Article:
昭南島市街地圖 / Syonan-to City Street Map. [Singapore].
1942 (undated) 20 x 27 in (50.8 x 68.58 cm)
1 : 14000
A very rare unrecorded variant of the 1942 WWII (World War II) map of Singapore City and island. This is notably one of the few maps to use the ephemeral Japanese Occupation (1942-1945) term for Singapore, 'Syonan-to' (昭南島 Shōnan-tō, Shonanto). Although the first edition of this map was issued in 1938, the present example dates to 1942, and was issued just after the February 15, 1942 Battle of Singapore, also known as the 'Fall of Singapore.' The Battle of Singapore was one of the most important Japanese victories in World War II and considered by Winston Churchill, the 'worst disaster' in British Military History. The map was doubtless published to capitalize on Japanese interest and activity in Singapore following the capture.
This curious map is printed on both sides. The recto features a map of Singapore City, what is today generally referred to as the Downtown Core. It covers, roughly from Keppel Harbor to the Seaview Hotel and inland as far as modern day Newton. Streets and business are identified in both Japanese / Chinese and English. On the verso, the map details the island of Singapore, identified as Syonan-to. Notes provinces, roads, rail lines, and major topographical features. At sea, shipping likes are noted. The cartography for both maps (front and back) is derived from the F.M.S. (Federated Malay States) Surveys, hence the provenance of English terminology throughout.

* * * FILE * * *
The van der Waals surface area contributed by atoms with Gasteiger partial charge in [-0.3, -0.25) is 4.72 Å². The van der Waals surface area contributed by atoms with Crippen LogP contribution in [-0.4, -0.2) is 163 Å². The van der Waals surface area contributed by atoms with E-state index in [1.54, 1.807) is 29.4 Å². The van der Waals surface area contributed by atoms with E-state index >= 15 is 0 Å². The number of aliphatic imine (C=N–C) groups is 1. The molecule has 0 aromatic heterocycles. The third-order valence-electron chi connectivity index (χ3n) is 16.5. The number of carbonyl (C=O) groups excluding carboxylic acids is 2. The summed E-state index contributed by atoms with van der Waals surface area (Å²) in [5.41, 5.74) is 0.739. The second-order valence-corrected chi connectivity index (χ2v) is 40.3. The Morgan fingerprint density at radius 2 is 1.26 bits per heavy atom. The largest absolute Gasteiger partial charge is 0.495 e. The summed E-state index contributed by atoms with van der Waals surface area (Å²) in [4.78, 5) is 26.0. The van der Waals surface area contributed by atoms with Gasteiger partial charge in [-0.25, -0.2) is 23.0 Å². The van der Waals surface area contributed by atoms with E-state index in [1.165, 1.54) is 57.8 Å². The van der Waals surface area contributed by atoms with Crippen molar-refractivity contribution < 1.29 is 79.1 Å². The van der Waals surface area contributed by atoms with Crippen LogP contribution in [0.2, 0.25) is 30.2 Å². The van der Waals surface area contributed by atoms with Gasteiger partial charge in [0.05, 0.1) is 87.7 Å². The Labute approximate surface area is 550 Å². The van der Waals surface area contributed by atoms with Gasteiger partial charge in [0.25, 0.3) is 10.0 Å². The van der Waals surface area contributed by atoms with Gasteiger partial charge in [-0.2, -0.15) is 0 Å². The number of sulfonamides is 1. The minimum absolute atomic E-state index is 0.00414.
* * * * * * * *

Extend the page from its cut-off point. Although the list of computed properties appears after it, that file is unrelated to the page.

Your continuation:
This map was initially published by the Singapore Japanese Club for its members in 1938, by the Dai Nippon Printing Company. There was also a 1942 second edition printed by the Arai Company of Japan. The present example corresponds to neither edition, and is, as far as we know, a rare unrecorded variant. The map has no imprint and lacks the business guide present on the Sinagpore Japanese Club editions. Although the Japanese Club editions do come to the market from time to time, we have not been able to identify another example of this edition anywhere. It is significant for its use of the ephemeral term, 'Syonan-to' (昭南島 Shōnan-tō, Shonanto) to identify the city.
Very good. A few minor repairs and reinforcements along original fold lines. Even overall toning.